[Spellyans] a vry

Chris Parkinson brynbow at btinternet.com
Wed Nov 6 19:54:28 GMT 2013

I think we have already covered this ground in a discussion in May. Late
Cornish as I understand it was  the spoken Cornish which Lhuyd and many
contemporaries attempted to collect and record before the language was lost.
It of course differs in its orthography (ies?) from Middle and Tudor Cornish
and that has continued to be a problem for some time.  In 'Desky Kernowek',
as I have pointed out before, when you standardised the Late spellings of
many of the useful samples of Cornish that you gave, you in fact deleted
numerous characteristics of the spoken language which had been originally
collected. Is this because you don't recognise the distinction, or the
importance of the distinction? Or that you think the spoken language is
somehow substandard? Richard Gendall gave up on UC because he didn't see it
producing very many fluent speakers after long years of teaching. So he
turned to Late Cornish thinking that would be a better starting point, but
got bogged down in problems of orthography. RLC users are at last getting
this sorted. When we discuss our problems of spelling, grammar, idioms,
usage etc. we would value your support. And we know that Middle, Tudor and
Late Cornish are all one language. 



From: Spellyans [mailto:spellyans-bounces at kernowek.net] On Behalf Of
Nicholas Williams
Sent: 06 November 2013 14:26
To: Standard Cornish discussion list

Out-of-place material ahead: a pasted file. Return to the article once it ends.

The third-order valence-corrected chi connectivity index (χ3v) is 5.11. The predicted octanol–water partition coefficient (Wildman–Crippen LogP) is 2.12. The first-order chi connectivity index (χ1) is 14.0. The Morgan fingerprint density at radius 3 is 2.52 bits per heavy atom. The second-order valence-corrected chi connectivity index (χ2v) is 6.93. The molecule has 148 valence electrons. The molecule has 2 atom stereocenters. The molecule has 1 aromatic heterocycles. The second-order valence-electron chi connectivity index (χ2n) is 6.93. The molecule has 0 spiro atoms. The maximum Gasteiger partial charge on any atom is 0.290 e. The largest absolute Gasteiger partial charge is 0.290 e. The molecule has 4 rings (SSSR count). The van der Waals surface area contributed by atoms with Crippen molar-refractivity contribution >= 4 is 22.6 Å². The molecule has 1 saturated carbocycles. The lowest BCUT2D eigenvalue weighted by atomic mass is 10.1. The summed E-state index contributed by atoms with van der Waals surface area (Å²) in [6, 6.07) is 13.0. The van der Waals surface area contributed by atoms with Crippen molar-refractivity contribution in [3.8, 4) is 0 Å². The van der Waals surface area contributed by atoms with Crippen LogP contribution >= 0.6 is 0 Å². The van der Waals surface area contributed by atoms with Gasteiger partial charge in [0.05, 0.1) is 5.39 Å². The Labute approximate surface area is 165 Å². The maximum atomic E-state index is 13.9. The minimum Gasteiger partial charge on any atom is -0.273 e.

Subject: Re: [Spellyans] a vry


Of course. My only point was that the phrase a vry should be replaced by a

This is similar to the view that in kever should not be used but in y gever
is all right.


On a different point:

Does anyone consider hethow or hedhow 'today' to be a distinctively LC form?

I ask, because hezow (hethow) is in PA:


hezow pan ezys yn mes

cleves vyth nyth kemerse PA 57d.


So much of what we consider Late Cornish is found in the earlier language.


We think dhe why 'to you' is Late but ze wy, zewy occurs five times in PA.


We think of danen 'to send' as Late, but the scribe of PA uses it:

Thy gour hy a zanonas PA 123a.


Some people believe lyver and tyller are Middle Cornish, whereas lever and
tellar are Late.

Levar 'book' occurs in PA and teller, tellar are found in PA, the Ordinalia,
BM and TH.


We think of kenyver tra 'everything' as Late Cornish but note:

a vernans crist pan welse

kynyuer tra marthusy PA 208b


The use of disjunctive pronouns as the object of a verb is a Late feature,

Ha Deu goras gi en ebron neve JBoson


Or is it?


arluth prag y hysta vy PA 201c


ha mar tene leverall na russyn peha,

ny a ra eff gowak TH 8




arluth, te a wore henna, fatell caraff ve ge TH 43.



The difference between Middle and Late Cornish is very largely a question of








On 6 Nov 2013, at 08:46, Ray Chubb wrote:

Nevertheless we still need 'vry' with forms of 'gul' and 'ry' to impart the
meaning 'make note of', 'pay attention to' or 'consider something to be
important'. e.g. 'ny wraf vry anodho' - I don't consider it of importance.
Y'n casys ma my a wra vry an ger 'vry'.




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